For decades, scientists have debated the identity of the impactor that struck our planet that fateful day, leaving a 90-mile scar called the Chicxulub crater under what is now the Yucatán Peninsula in Mexico. Although an asteroid remains the leading candidate, a team based at the Center for Astrophysics, in Cambridge, Mass., has proposed that the culprit may have been an icy comet that flew too close to the sun. When long-period comets from the outer reaches of the solar system approach the sun, they can be torn asunder by the star’s immense tidal forces. The resulting shards may have been catapulted across Earth’s orbit, providing “a satisfactory explanation for the origin of the impactor” that killed the dinosaurs, according to a study published on Monday in Scientific Reports.
“To this day, the origin of the Chicxulub impactor remains an open question,” said Amir Siraj, an undergraduate studying astrophysics at Harvard who led the research. His model, he said, examines “this special population of comets” that could have produced enough shards — of the right size, at the right rate and on the right trajectories — to threaten Earth “in a way that’s consistent with current observational constraints.”
Other experts disagreed with the study’s methods and conclusions. “I believe their work has several intrinsic problems that work against their hypothesis,” said Bill Bottke, a planetary scientist at the Southwest Research Institute in Boulder, Colo. From the perspective of Siraj and his co-author, the Harvard theoretical physicist Avi Loeb, a cometary origin fills some of the gaps in our understanding of this ancient cataclysm, which prompted the so-called KT extinction event, signifying the end of the Cretaceous period and the start of the Tertiary.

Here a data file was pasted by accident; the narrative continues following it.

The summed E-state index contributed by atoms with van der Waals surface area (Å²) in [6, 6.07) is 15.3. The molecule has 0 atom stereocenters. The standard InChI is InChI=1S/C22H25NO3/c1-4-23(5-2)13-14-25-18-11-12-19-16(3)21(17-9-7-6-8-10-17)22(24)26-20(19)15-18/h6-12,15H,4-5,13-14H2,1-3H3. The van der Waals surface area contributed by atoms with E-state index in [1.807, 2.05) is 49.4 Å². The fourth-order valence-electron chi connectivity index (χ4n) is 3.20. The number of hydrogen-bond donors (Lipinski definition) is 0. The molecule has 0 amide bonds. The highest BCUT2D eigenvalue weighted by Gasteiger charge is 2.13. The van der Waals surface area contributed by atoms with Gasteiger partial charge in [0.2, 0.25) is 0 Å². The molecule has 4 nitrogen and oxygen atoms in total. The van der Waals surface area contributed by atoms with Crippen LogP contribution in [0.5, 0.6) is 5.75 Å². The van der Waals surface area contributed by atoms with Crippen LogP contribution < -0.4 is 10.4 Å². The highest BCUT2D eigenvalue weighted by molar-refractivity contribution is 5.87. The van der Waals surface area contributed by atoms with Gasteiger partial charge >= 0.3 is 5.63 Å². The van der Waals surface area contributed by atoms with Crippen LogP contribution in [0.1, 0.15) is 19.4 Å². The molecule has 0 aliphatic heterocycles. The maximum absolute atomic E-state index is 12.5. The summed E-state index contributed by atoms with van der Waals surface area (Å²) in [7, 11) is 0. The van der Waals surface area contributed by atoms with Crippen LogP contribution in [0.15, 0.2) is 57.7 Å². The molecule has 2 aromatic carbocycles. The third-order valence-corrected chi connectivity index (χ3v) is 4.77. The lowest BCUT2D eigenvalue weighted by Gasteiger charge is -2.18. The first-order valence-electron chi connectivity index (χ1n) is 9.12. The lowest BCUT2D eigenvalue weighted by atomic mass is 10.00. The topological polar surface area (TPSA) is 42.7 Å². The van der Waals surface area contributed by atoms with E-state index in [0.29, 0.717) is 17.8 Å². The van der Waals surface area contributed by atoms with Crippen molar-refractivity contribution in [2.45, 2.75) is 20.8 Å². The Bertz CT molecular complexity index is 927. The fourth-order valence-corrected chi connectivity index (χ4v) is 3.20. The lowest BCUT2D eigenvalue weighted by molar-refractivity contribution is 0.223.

The researchers cite evidence that the impactor was composed of carbonaceous chondrites, a rocky material found in a class of primitive asteroids that date to the birth of the solar system. Samples returned from Comet Wild 2 in 2006 revealed evidence that the icy world has a similar composition, suggesting that this makeup “could potentially be widespread in comets,” the researchers note in the study. The team speculates that the Vredefort crater, in South Africa, and the Zhamanshin crater, in Kazakhstan, may also be remnants of cometary impacts.
“The fact that long-period comets are likely to be made of the material — carbonaceous chondrites — that is deep in these craters is in support of our model,” Dr. Loeb said.
The researchers argue that factoring sun-splintered comets into impact models increases the rate of hazardous Chicxulub-scale objects by an order of magnitude, increasing the odds that Earth was struck by a comet fragment 66 million years ago. Natalia Artemieva, a senior scientist at the Planetary Science Institute in Tucson, Ariz., dismissed this cometary-origin hypothesis. The four-mile-wide comet fragments envisioned by the study would have been too small to create the Chicxulub crater, she said. She noted the tell-tale spike of iridium that was deposited in the aftermath of the impact and that is visible in geological strata all around the world. Although Dr. Bottke remains unconvinced that the impactor had a cometary origin, he noted that the asteroid explanation also raised many exciting and unresolved questions. “Ultimately, the more we look to nature, the closer we can get to answering fundamental questions about the world around us — about the past, but also about the future,” Siraj said. “That’s the beauty of science.”
Ferreira is a reporter with NYT©2020
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